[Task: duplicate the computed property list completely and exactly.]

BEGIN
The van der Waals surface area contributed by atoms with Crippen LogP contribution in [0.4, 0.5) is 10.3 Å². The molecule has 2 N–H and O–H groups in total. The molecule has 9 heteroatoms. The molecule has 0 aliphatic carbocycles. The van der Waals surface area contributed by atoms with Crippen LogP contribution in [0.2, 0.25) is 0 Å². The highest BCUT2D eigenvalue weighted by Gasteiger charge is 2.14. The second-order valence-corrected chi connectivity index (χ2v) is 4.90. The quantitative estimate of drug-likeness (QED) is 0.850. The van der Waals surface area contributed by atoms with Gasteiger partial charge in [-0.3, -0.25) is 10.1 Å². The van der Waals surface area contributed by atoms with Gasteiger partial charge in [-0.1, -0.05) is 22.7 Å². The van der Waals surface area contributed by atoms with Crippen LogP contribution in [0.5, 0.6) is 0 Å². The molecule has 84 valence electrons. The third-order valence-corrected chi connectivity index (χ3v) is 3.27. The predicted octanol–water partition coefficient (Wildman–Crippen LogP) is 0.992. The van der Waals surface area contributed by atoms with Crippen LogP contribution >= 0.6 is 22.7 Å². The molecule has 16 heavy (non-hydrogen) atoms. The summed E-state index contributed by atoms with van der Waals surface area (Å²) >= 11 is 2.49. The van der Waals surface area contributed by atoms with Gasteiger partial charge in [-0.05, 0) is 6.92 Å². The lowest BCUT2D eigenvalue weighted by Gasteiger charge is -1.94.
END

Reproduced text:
The van der Waals surface area contributed by atoms with Crippen LogP contribution in [0.4, 0.5) is 10.3 Å². The molecule has 2 N–H and O–H groups in total. The molecule has 9 heteroatoms. The molecule has 0 aliphatic carbocycles. The van der Waals surface area contributed by atoms with Crippen LogP contribution in [0.2, 0.25) is 0 Å². The highest BCUT2D eigenvalue weighted by Gasteiger charge is 2.14. The second-order valence-corrected chi connectivity index (χ2v) is 4.90. The quantitative estimate of drug-likeness (QED) is 0.850. The van der Waals surface area contributed by atoms with Gasteiger partial charge in [-0.3, -0.25) is 10.1 Å². The van der Waals surface area contributed by atoms with Gasteiger partial charge in [-0.1, -0.05) is 22.7 Å². The van der Waals surface area contributed by atoms with Crippen LogP contribution in [0.5, 0.6) is 0 Å². The molecule has 84 valence electrons. The third-order valence-corrected chi connectivity index (χ3v) is 3.27. The predicted octanol–water partition coefficient (Wildman–Crippen LogP) is 0.992. The van der Waals surface area contributed by atoms with Crippen LogP contribution >= 0.6 is 22.7 Å². The molecule has 16 heavy (non-hydrogen) atoms. The summed E-state index contributed by atoms with van der Waals surface area (Å²) >= 11 is 2.49. The van der Waals surface area contributed by atoms with Gasteiger partial charge in [-0.05, 0) is 6.92 Å². The lowest BCUT2D eigenvalue weighted by Gasteiger charge is -1.94.